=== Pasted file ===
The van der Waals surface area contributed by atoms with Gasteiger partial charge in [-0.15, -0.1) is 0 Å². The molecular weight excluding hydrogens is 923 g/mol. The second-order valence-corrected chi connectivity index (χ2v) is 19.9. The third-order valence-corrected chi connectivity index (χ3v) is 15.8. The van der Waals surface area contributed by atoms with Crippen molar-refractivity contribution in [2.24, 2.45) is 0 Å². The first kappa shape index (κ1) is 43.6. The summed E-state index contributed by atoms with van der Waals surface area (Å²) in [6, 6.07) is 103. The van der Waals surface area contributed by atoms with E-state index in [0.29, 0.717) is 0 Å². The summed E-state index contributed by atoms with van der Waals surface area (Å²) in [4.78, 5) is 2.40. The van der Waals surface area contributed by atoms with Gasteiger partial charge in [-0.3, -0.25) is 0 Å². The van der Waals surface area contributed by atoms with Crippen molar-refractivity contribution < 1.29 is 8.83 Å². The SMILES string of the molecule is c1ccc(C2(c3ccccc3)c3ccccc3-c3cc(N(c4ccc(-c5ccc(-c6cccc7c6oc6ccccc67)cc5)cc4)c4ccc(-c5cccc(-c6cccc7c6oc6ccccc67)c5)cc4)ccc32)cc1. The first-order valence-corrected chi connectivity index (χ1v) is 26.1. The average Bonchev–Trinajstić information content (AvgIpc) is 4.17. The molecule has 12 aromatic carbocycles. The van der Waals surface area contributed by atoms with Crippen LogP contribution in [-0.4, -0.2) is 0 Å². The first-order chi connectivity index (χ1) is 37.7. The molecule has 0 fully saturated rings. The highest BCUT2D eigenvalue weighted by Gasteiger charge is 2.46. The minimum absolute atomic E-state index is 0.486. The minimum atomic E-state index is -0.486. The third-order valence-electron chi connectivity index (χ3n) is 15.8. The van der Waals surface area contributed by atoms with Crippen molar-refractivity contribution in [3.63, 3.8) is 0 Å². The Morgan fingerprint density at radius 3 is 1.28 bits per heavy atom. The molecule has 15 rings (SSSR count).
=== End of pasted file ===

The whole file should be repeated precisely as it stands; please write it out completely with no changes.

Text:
The van der Waals surface area contributed by atoms with Gasteiger partial charge in [-0.15, -0.1) is 0 Å². The molecular weight excluding hydrogens is 923 g/mol. The second-order valence-corrected chi connectivity index (χ2v) is 19.9. The third-order valence-corrected chi connectivity index (χ3v) is 15.8. The van der Waals surface area contributed by atoms with Crippen molar-refractivity contribution in [2.24, 2.45) is 0 Å². The first kappa shape index (κ1) is 43.6. The summed E-state index contributed by atoms with van der Waals surface area (Å²) in [6, 6.07) is 103. The van der Waals surface area contributed by atoms with E-state index in [0.29, 0.717) is 0 Å². The summed E-state index contributed by atoms with van der Waals surface area (Å²) in [4.78, 5) is 2.40. The van der Waals surface area contributed by atoms with Gasteiger partial charge in [-0.3, -0.25) is 0 Å². The van der Waals surface area contributed by atoms with Crippen molar-refractivity contribution < 1.29 is 8.83 Å². The SMILES string of the molecule is c1ccc(C2(c3ccccc3)c3ccccc3-c3cc(N(c4ccc(-c5ccc(-c6cccc7c6oc6ccccc67)cc5)cc4)c4ccc(-c5cccc(-c6cccc7c6oc6ccccc67)c5)cc4)ccc32)cc1. The first-order valence-corrected chi connectivity index (χ1v) is 26.1. The average Bonchev–Trinajstić information content (AvgIpc) is 4.17. The molecule has 12 aromatic carbocycles. The van der Waals surface area contributed by atoms with Crippen LogP contribution in [-0.4, -0.2) is 0 Å². The first-order chi connectivity index (χ1) is 37.7. The molecule has 0 fully saturated rings. The highest BCUT2D eigenvalue weighted by Gasteiger charge is 2.46. The minimum absolute atomic E-state index is 0.486. The minimum atomic E-state index is -0.486. The third-order valence-electron chi connectivity index (χ3n) is 15.8. The van der Waals surface area contributed by atoms with Crippen molar-refractivity contribution in [3.63, 3.8) is 0 Å². The Morgan fingerprint density at radius 3 is 1.28 bits per heavy atom. The molecule has 15 rings (SSSR count).